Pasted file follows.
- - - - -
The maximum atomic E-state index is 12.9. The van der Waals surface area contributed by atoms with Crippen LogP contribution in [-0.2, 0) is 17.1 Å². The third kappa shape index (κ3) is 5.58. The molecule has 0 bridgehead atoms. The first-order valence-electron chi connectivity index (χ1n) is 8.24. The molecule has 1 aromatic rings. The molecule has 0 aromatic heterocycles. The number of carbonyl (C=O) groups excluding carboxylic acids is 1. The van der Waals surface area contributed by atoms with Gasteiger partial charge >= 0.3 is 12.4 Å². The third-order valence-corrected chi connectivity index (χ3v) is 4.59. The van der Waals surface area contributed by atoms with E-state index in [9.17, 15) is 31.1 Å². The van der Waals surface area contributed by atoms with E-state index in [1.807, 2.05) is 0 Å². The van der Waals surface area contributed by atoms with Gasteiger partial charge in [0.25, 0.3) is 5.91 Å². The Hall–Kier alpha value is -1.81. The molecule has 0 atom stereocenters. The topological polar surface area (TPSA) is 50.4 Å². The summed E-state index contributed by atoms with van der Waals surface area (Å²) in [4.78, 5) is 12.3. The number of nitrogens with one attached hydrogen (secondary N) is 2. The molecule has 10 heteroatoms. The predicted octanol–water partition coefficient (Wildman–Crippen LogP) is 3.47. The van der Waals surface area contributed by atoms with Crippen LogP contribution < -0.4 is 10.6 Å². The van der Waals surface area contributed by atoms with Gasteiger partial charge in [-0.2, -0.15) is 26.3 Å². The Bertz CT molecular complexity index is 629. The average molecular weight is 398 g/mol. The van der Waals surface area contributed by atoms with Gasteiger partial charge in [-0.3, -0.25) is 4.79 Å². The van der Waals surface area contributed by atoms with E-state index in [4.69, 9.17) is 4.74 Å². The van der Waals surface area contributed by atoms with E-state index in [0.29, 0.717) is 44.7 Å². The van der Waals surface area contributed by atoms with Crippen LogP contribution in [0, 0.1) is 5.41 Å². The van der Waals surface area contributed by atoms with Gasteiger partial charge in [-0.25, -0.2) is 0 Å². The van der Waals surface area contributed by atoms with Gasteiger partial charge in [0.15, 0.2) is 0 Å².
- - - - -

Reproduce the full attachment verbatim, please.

The maximum atomic E-state index is 12.9. The van der Waals surface area contributed by atoms with Crippen LogP contribution in [-0.2, 0) is 17.1 Å². The third kappa shape index (κ3) is 5.58. The molecule has 0 bridgehead atoms. The first-order valence-electron chi connectivity index (χ1n) is 8.24. The molecule has 1 aromatic rings. The molecule has 0 aromatic heterocycles. The number of carbonyl (C=O) groups excluding carboxylic acids is 1. The van der Waals surface area contributed by atoms with Gasteiger partial charge >= 0.3 is 12.4 Å². The third-order valence-corrected chi connectivity index (χ3v) is 4.59. The van der Waals surface area contributed by atoms with E-state index in [9.17, 15) is 31.1 Å². The van der Waals surface area contributed by atoms with E-state index in [1.807, 2.05) is 0 Å². The van der Waals surface area contributed by atoms with Gasteiger partial charge in [0.25, 0.3) is 5.91 Å². The Hall–Kier alpha value is -1.81. The molecule has 0 atom stereocenters. The topological polar surface area (TPSA) is 50.4 Å². The summed E-state index contributed by atoms with van der Waals surface area (Å²) in [4.78, 5) is 12.3. The number of nitrogens with one attached hydrogen (secondary N) is 2. The molecule has 10 heteroatoms. The predicted octanol–water partition coefficient (Wildman–Crippen LogP) is 3.47. The van der Waals surface area contributed by atoms with Crippen LogP contribution < -0.4 is 10.6 Å². The van der Waals surface area contributed by atoms with Gasteiger partial charge in [-0.2, -0.15) is 26.3 Å². The Bertz CT molecular complexity index is 629. The average molecular weight is 398 g/mol. The van der Waals surface area contributed by atoms with Gasteiger partial charge in [-0.3, -0.25) is 4.79 Å². The van der Waals surface area contributed by atoms with E-state index in [4.69, 9.17) is 4.74 Å². The van der Waals surface area contributed by atoms with E-state index in [0.29, 0.717) is 44.7 Å². The van der Waals surface area contributed by atoms with Crippen LogP contribution in [0, 0.1) is 5.41 Å². The van der Waals surface area contributed by atoms with Gasteiger partial charge in [-0.25, -0.2) is 0 Å². The van der Waals surface area contributed by atoms with Gasteiger partial charge in [0.15, 0.2) is 0 Å².